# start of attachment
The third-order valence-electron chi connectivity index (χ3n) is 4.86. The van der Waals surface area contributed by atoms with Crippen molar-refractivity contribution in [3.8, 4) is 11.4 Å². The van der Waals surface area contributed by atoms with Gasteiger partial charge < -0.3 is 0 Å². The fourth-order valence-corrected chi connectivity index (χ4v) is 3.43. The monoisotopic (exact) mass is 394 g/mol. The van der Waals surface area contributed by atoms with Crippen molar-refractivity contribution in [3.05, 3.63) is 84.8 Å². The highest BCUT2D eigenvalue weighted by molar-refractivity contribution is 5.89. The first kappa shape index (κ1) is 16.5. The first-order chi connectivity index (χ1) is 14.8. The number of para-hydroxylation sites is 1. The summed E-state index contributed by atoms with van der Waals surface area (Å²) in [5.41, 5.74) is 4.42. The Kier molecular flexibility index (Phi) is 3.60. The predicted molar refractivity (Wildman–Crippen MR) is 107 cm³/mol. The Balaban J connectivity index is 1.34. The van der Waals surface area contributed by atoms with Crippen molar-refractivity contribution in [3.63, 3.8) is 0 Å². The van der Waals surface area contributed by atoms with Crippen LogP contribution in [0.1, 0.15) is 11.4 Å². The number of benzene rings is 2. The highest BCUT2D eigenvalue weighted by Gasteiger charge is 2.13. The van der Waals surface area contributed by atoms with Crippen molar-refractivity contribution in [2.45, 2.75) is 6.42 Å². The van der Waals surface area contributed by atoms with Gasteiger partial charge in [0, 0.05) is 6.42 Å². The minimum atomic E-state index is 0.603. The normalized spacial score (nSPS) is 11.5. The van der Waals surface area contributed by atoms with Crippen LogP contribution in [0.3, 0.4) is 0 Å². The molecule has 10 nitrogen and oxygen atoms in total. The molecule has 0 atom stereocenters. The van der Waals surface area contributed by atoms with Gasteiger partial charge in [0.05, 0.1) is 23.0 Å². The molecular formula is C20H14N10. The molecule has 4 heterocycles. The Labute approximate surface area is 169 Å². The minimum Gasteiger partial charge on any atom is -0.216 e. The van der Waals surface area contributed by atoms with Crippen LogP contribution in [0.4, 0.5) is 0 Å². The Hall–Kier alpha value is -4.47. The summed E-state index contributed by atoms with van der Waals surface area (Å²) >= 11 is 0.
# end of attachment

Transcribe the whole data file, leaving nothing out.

The third-order valence-electron chi connectivity index (χ3n) is 4.86. The van der Waals surface area contributed by atoms with Crippen molar-refractivity contribution in [3.8, 4) is 11.4 Å². The van der Waals surface area contributed by atoms with Gasteiger partial charge < -0.3 is 0 Å². The fourth-order valence-corrected chi connectivity index (χ4v) is 3.43. The monoisotopic (exact) mass is 394 g/mol. The van der Waals surface area contributed by atoms with Crippen molar-refractivity contribution in [3.05, 3.63) is 84.8 Å². The highest BCUT2D eigenvalue weighted by molar-refractivity contribution is 5.89. The first kappa shape index (κ1) is 16.5. The first-order chi connectivity index (χ1) is 14.8. The number of para-hydroxylation sites is 1. The summed E-state index contributed by atoms with van der Waals surface area (Å²) in [5.41, 5.74) is 4.42. The Kier molecular flexibility index (Phi) is 3.60. The predicted molar refractivity (Wildman–Crippen MR) is 107 cm³/mol. The Balaban J connectivity index is 1.34. The van der Waals surface area contributed by atoms with Crippen molar-refractivity contribution in [3.63, 3.8) is 0 Å². The van der Waals surface area contributed by atoms with Crippen LogP contribution in [0.1, 0.15) is 11.4 Å². The number of benzene rings is 2. The highest BCUT2D eigenvalue weighted by Gasteiger charge is 2.13. The van der Waals surface area contributed by atoms with Crippen molar-refractivity contribution in [2.45, 2.75) is 6.42 Å². The van der Waals surface area contributed by atoms with Gasteiger partial charge in [0, 0.05) is 6.42 Å². The minimum atomic E-state index is 0.603. The normalized spacial score (nSPS) is 11.5. The van der Waals surface area contributed by atoms with Crippen LogP contribution in [0.3, 0.4) is 0 Å². The molecule has 10 nitrogen and oxygen atoms in total. The molecule has 0 atom stereocenters. The van der Waals surface area contributed by atoms with Gasteiger partial charge in [0.05, 0.1) is 23.0 Å². The molecular formula is C20H14N10. The molecule has 4 heterocycles. The Labute approximate surface area is 169 Å². The minimum Gasteiger partial charge on any atom is -0.216 e. The van der Waals surface area contributed by atoms with Crippen LogP contribution in [0.4, 0.5) is 0 Å². The Hall–Kier alpha value is -4.47. The summed E-state index contributed by atoms with van der Waals surface area (Å²) >= 11 is 0.